Wednesday marks 100 days since Laura Kelly took over the Governor’s seat.
Governor Kelly points to passing a $90 million education funding increase as her biggest victory.
“Well you know, I ran to be the education governor and so it was fulfilling a promise that I made to the people of Kansas that that would be my highest priority,” Kelly said.
That move earned the admiration of Kansans like Autumn Sleep.
“The teachers deserve it, the school deserves it, the students deserve it. They need something that’s more than what we’ve got right now,” Sleep said.
One of her more controversial moments thus far was when she vetoed a Republican-backed tax bill that included a cut to the tax on groceries. People like Jack Skinner said that’s a priority.
“I’d like to see them do something with eliminating taxes on grocery items, for instance, I know there’s been some talk about it,” Skinner said.
That was one of Kelly’s campaign promises and despite the veto, she said it’s still on her long-term checklist.
Another item on her list is Medicaid expansion, which she said she’s hopeful will eventually get done.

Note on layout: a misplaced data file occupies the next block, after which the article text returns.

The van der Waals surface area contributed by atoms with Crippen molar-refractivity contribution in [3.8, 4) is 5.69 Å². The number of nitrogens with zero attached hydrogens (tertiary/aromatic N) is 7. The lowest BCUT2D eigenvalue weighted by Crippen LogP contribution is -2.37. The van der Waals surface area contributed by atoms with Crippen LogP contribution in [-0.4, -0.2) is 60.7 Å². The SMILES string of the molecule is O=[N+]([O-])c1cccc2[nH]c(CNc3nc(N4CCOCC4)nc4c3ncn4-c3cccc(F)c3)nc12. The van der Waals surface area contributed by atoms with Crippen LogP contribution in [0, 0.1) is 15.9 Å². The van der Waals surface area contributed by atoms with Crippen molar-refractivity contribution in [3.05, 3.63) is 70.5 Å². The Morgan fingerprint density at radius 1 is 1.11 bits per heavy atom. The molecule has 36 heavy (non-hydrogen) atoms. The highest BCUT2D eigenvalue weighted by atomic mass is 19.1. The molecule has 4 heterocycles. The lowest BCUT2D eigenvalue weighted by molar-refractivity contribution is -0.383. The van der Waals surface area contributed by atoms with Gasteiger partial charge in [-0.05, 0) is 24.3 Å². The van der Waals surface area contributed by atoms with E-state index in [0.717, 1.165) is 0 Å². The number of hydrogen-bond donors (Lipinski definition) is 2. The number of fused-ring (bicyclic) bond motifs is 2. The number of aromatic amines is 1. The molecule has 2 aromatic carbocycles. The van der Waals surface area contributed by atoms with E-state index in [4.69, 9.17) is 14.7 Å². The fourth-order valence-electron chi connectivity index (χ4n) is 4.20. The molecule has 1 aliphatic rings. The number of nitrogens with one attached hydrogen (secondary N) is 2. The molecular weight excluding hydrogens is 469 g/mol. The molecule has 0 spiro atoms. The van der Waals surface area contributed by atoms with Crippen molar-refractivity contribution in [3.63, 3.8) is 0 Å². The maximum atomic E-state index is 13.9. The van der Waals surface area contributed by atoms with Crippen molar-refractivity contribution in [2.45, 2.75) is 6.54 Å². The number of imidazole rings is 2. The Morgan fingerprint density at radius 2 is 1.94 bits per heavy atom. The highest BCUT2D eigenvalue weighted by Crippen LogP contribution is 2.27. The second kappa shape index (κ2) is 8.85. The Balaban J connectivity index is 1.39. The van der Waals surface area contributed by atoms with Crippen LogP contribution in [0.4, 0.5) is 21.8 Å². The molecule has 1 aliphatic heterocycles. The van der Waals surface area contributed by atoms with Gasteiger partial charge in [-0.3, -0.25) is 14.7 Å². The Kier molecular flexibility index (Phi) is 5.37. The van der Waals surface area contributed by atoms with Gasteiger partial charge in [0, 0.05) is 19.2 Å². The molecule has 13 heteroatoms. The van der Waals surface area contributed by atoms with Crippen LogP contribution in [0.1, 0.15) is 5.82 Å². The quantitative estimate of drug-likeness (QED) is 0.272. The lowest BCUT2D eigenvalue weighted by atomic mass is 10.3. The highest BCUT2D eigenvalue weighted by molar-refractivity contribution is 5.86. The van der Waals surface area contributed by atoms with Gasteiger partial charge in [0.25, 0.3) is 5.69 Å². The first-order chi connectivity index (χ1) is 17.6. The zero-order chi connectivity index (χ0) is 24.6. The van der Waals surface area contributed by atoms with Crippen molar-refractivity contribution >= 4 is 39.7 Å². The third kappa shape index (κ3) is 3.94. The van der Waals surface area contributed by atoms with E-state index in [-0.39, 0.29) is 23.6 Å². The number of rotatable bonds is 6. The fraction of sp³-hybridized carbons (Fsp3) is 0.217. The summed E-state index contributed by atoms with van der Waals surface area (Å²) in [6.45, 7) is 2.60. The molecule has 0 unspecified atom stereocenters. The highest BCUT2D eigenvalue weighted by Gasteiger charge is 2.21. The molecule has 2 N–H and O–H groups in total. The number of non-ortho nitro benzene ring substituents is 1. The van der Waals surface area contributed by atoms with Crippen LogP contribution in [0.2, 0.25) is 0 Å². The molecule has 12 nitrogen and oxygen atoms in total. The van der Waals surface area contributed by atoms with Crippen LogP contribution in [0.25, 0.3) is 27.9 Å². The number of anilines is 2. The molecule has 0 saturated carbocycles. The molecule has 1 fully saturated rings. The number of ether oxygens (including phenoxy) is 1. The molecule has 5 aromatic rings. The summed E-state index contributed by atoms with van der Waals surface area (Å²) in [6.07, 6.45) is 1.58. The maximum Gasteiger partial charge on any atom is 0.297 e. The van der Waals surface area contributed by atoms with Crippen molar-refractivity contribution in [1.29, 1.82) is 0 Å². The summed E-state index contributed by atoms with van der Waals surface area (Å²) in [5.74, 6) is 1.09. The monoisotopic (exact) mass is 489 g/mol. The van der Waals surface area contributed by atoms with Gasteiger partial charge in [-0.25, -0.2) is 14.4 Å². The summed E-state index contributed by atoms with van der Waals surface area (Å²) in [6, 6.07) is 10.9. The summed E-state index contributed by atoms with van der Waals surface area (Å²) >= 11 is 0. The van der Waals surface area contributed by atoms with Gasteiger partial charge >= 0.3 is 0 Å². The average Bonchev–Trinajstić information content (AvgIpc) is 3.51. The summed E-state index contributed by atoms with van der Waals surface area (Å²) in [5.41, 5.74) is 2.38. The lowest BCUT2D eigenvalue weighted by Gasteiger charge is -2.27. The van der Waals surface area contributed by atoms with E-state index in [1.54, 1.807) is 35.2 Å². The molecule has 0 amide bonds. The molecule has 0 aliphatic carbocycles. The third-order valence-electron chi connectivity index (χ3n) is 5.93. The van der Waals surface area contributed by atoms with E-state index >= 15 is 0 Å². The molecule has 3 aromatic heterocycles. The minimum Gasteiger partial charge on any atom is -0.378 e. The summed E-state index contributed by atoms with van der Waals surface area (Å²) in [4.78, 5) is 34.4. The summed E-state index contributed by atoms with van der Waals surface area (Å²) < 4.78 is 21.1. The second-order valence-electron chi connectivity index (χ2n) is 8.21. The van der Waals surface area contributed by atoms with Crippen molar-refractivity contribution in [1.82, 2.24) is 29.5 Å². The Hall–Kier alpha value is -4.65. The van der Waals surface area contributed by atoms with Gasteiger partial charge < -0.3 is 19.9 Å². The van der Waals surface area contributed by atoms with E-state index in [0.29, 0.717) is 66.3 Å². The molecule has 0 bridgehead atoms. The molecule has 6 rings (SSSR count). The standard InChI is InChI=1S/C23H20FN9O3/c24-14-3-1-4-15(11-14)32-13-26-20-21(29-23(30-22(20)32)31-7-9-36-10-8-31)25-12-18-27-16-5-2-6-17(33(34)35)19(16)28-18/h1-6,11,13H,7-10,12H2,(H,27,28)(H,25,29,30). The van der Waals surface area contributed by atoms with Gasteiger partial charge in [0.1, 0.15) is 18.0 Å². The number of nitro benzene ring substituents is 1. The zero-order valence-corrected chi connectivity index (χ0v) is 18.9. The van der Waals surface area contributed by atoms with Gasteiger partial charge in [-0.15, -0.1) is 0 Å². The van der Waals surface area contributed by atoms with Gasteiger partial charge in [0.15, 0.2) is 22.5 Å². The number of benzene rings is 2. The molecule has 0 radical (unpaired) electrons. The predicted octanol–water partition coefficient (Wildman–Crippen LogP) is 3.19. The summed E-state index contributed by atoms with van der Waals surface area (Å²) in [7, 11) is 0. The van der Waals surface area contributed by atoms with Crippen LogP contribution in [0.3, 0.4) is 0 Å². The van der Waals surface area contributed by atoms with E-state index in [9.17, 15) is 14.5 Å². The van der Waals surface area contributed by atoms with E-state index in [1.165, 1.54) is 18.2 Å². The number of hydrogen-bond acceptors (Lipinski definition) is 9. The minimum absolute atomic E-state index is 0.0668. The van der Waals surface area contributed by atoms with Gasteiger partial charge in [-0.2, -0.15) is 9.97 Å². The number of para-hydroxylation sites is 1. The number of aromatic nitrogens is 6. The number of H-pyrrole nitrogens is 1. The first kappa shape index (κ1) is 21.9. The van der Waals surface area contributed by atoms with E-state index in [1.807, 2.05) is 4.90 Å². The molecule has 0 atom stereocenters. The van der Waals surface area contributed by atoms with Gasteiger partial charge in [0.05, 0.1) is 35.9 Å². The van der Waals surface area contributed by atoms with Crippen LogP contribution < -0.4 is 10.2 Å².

“There are things going on. There are conversations being had,” Kelly said, “There are negotiations taking place that are moving us down the road.”
While Kelly is proud of all that’s happened in her first 100 days, some Kansans like Rabbi Zalman Tiechtel said it’s too early to decide how she’s doing.
“I’m very happy whenever there’s growth and change, whenever we make an effort to try to bring new ideas, new frontiers for our state,” Tiechtel said, “But it’s very hard for me to give an honest assessment this early.”
Now Kelly said she’s holding meetings and getting ready for lawmakers to return to the capitol to finish the legislative session.